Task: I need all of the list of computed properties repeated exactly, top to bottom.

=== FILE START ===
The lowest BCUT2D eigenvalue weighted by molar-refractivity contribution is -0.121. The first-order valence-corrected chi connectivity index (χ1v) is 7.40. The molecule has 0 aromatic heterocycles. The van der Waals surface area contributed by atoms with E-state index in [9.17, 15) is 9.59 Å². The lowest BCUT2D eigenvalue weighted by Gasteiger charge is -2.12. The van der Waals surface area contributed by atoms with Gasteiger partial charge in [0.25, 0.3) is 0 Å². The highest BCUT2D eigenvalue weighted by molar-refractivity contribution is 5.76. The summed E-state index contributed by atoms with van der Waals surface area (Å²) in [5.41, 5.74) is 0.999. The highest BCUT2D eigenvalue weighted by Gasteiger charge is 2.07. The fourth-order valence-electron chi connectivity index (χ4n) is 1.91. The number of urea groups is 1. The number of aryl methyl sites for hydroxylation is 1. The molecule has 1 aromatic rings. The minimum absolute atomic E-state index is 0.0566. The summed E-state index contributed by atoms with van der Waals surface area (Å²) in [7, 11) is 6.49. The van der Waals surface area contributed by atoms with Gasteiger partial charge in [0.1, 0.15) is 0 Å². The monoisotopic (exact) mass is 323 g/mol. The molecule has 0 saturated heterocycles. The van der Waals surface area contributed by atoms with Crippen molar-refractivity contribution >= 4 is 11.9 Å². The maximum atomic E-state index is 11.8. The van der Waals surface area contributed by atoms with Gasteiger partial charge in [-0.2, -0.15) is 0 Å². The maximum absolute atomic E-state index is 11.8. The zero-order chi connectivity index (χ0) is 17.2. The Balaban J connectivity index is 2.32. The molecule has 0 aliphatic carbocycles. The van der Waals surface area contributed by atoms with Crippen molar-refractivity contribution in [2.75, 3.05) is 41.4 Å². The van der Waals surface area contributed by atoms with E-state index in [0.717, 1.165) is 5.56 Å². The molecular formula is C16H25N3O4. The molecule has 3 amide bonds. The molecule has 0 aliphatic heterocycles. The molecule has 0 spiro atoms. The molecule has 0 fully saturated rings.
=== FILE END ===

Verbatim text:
The lowest BCUT2D eigenvalue weighted by molar-refractivity contribution is -0.121. The first-order valence-corrected chi connectivity index (χ1v) is 7.40. The molecule has 0 aromatic heterocycles. The van der Waals surface area contributed by atoms with E-state index in [9.17, 15) is 9.59 Å². The lowest BCUT2D eigenvalue weighted by Gasteiger charge is -2.12. The van der Waals surface area contributed by atoms with Gasteiger partial charge in [0.25, 0.3) is 0 Å². The highest BCUT2D eigenvalue weighted by molar-refractivity contribution is 5.76. The summed E-state index contributed by atoms with van der Waals surface area (Å²) in [5.41, 5.74) is 0.999. The highest BCUT2D eigenvalue weighted by Gasteiger charge is 2.07. The fourth-order valence-electron chi connectivity index (χ4n) is 1.91. The number of urea groups is 1. The number of aryl methyl sites for hydroxylation is 1. The molecule has 1 aromatic rings. The minimum absolute atomic E-state index is 0.0566. The summed E-state index contributed by atoms with van der Waals surface area (Å²) in [7, 11) is 6.49. The van der Waals surface area contributed by atoms with Gasteiger partial charge in [0.1, 0.15) is 0 Å². The monoisotopic (exact) mass is 323 g/mol. The molecule has 0 saturated heterocycles. The van der Waals surface area contributed by atoms with Crippen molar-refractivity contribution >= 4 is 11.9 Å². The maximum atomic E-state index is 11.8. The van der Waals surface area contributed by atoms with Gasteiger partial charge in [-0.2, -0.15) is 0 Å². The maximum absolute atomic E-state index is 11.8. The zero-order chi connectivity index (χ0) is 17.2. The Balaban J connectivity index is 2.32. The molecule has 0 aliphatic carbocycles. The van der Waals surface area contributed by atoms with Crippen molar-refractivity contribution in [2.75, 3.05) is 41.4 Å². The van der Waals surface area contributed by atoms with E-state index in [0.717, 1.165) is 5.56 Å². The molecular formula is C16H25N3O4. The molecule has 3 amide bonds. The molecule has 0 aliphatic heterocycles. The molecule has 0 spiro atoms. The molecule has 0 fully saturated rings.